President Mogae’s actions against Professor Good were perceived as a clear indication that Botswana had become an autocracy. The same label seems to apply to General Khama, who more often than not has been labelled as a dictator by the private press. Their argument is substantiated by General Khama’s militarisation of the country’s public services by placing former military personnel loyal to him in various public departments. These actions can be seen as a hindrance and a barrier to the free exercise of individual freedoms as outlined in Botswana’s Constitution.

Summarily, President Mogae and General Khama are different political figures, yet no clear line seems to distinguish them from one another when it comes to their attitude towards private media. They have both used their constitutional powers to clamp down on any media or individuals whose publications or scholarship could be interpreted as problematic to the general reputation of the State. In comparison with other African political standards, Botswana can be seen as a ‘successful’ democratic State and it is often celebrated as such. However, when it comes to the practical running of the country, the many constraints on media freedom and freedom of speech, allow us to realise that the State’s power has been used cumbersomely to suppress freedom of expression. Tutwane (2014) makes a case that the Media Practitioner’s Act of 2008, which was passed by General Khama’s administration, was the last nail on media freedom in Botswana for the journalists since it was enacted to govern the conduct of media practitioners. Tutwane further contends that the government of Botswana under both former President Mogae and General Khama has maintained the trend of harassing the press as evidenced by deportation of foreign journalists as well as denying private media houses advertising revenue from the government.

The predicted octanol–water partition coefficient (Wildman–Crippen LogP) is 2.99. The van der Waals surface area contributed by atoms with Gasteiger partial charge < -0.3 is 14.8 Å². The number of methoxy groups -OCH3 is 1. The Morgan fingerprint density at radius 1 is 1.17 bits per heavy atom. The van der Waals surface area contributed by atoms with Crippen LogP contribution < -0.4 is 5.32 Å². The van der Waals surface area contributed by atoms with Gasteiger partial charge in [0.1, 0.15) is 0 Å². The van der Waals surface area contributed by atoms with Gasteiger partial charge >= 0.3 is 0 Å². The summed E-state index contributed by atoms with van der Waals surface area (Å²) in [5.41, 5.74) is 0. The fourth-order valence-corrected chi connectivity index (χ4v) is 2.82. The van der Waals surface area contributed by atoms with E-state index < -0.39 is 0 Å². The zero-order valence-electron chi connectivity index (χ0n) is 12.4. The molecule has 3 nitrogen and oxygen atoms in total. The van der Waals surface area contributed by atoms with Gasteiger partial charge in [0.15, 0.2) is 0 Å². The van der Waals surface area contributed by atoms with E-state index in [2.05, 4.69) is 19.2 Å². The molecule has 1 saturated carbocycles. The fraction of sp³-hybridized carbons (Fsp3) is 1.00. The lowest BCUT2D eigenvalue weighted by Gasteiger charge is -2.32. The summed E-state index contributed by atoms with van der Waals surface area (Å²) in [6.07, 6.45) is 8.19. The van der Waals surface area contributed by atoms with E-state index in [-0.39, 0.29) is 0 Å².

*Agreement Lathi Jotia is currently an Associate Professor at the University of Botswana’s Department of Languages and Social Sciences Education. This article was published by Journal of Contemporary African Studies, 2018